Thousands March for Peace

In a preview of the kind of anti-Bush force that may converge in New York this summer during the Republican National Convention, tens of thousands of demonstrators from across the Northeast marched in Manhattan on Saturday to protest on the one-year anniversary of the start of the Iraq war and to demand an end to the American occupation.

"Today we sent a message, not only to George Bush and his cronies in Washington but also to John Kerry and the people he wants to bring to the White House that our movement is alive and strong we're not going away," said Leslie Cagan, national coordinator for United for Peace and Justice, which initiated the call for a global peace demonstration last October.

City officials estimated the crowd at 30,000 to 40,000, but organizers said the number was closer to 100,000, considering that the march at one point spanned more than 40 blocks as it snaked through midtown. The New York demonstrations coincided with peace vigils and protests in close to 300 cities across the US and in 60 countries -- including an estimated 1 million Italians who filled the streets of Rome to denounce their government's support for the war and approximately 25,000 who marched in London, where two intrepid Greenpeace activists caused a security panic by scaling Big Ben to hang a banner that read, "Time for Truth."

More somber marches were held in cities across Spain to mourn the 202 people killed in the Madrid train bombings, and protests took place across Asia, Latin America, and even in Egypt and Turkey -- where demonstrators clashed with riot police.

Iraq Anniversary
Photos of the San Francisco protest march by Derek Powazek
Iraq Anniversary 1 - photo by derek powazekIraq Anniversary 2 - photo by derek powazek
Iraq Anniversary 3 - photo by derek powazekIraq Anniversary 4 - photo by derek powazek
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Although the turnout in New York and other cities did not match the massive demonstrations that took place a year ago, organizers said the crowd sizes exceeded expectations -- especially in New York, where there has been an uproar over the police department's heavy-handed crowd-control techniques.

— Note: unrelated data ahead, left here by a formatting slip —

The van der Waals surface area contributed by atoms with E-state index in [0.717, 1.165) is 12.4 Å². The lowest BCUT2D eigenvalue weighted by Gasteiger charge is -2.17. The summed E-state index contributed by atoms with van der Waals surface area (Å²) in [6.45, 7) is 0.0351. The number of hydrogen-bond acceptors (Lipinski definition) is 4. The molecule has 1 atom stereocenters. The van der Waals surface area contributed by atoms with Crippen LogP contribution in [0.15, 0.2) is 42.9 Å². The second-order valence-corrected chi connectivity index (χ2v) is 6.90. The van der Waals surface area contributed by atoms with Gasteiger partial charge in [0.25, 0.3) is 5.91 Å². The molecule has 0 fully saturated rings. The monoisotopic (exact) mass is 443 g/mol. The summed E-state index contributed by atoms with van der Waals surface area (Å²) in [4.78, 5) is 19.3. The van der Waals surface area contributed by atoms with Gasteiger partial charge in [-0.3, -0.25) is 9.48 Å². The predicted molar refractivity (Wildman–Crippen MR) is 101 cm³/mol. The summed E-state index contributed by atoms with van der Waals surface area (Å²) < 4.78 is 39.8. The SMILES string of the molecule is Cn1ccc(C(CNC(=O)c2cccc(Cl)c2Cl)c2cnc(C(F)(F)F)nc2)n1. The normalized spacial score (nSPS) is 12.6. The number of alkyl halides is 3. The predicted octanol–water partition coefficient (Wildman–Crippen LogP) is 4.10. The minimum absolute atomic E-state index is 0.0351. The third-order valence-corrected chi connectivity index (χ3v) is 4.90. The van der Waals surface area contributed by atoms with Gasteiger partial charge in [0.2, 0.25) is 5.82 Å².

At last year's Feb. 15 rally during the buildup to the war, police penned protestors behind a maze of barricades to control access to the demonstration, prompting numerous arrests, injuries, and a class action lawsuit by the New York Civil Liberties Union. This time, the NYPD scaled back the barriers and went so far as to post detailed instructions for the protesters on its website -- though many still found the level of police control oppressive.

New York's protest, like those in other cities such as San Francisco, Los Angeles, and Chicago, was co-sponsored by the hard-left antiwar coalition International ANSWER, which expanded UFPJ's call to end the US occupation of Iraq with a more doctrinaire demand to "End Colonial Occupation from Iraq to Palestine to Haiti & Everywhere!"

Nevertheless, the demonstration drew a remarkably broad cross-section of people, from large numbers of Arab Americans, Palestinians and Haitians angry over the US-backed ouster of Aristide, to students, Greens, revolutionary socialists and Kucinich peaceniks, along with union workers, teachers and more well-heeled professionals -- many of them Deaniacs and Kerry supporters.

There was also a large contingent of veterans and about a dozen military families, whose presence added a level of gravitas to the protesters' myriad causes.

"Bush lied and who died?" demanded Fernando Suarez del Solar speaking out on behalf of his 20-year-old son Jesus, who was one of the first Marines killed during the invasion last March when he stepped on a cluster bomb dropped by Coalition forces. "More than 570 beautiful human beings have died in this war, and for what? For lies!" Suarez cried. "America, I am looking in you. We need to stop this war today. No more dead bodies," he pleaded, before leading the crowd in a chant of "Bring them home now!"

Suarez's anguish was echoed by Sue Niederer, whose son, Army Lt. Seth Dvorin, 25, was killed on February 3. Holding a sign that read, "You killed my son," she castigated President Bush for misleading the nation to war. "I want answers to my son's death. I want answers to why he was defusing a bomb when he was never trained to do that.

"What did he die for? For a country that hates us, that doesn't want us there. We should bring our troops home and topple Bush."

Toppling Bush was a central theme of the day, spelled out in a multitude of placards from "Outsource Bush," and "Stop Mad Cowboy Disease" to a 40-foot-tall "pink slip" strung up by members of Code Pink on the façade of a building on 23rd Street that read: "Women say Fire Bush." (The giant slip fluttered there for about 20 minutes before police entered the building and forced the activists to take it down.)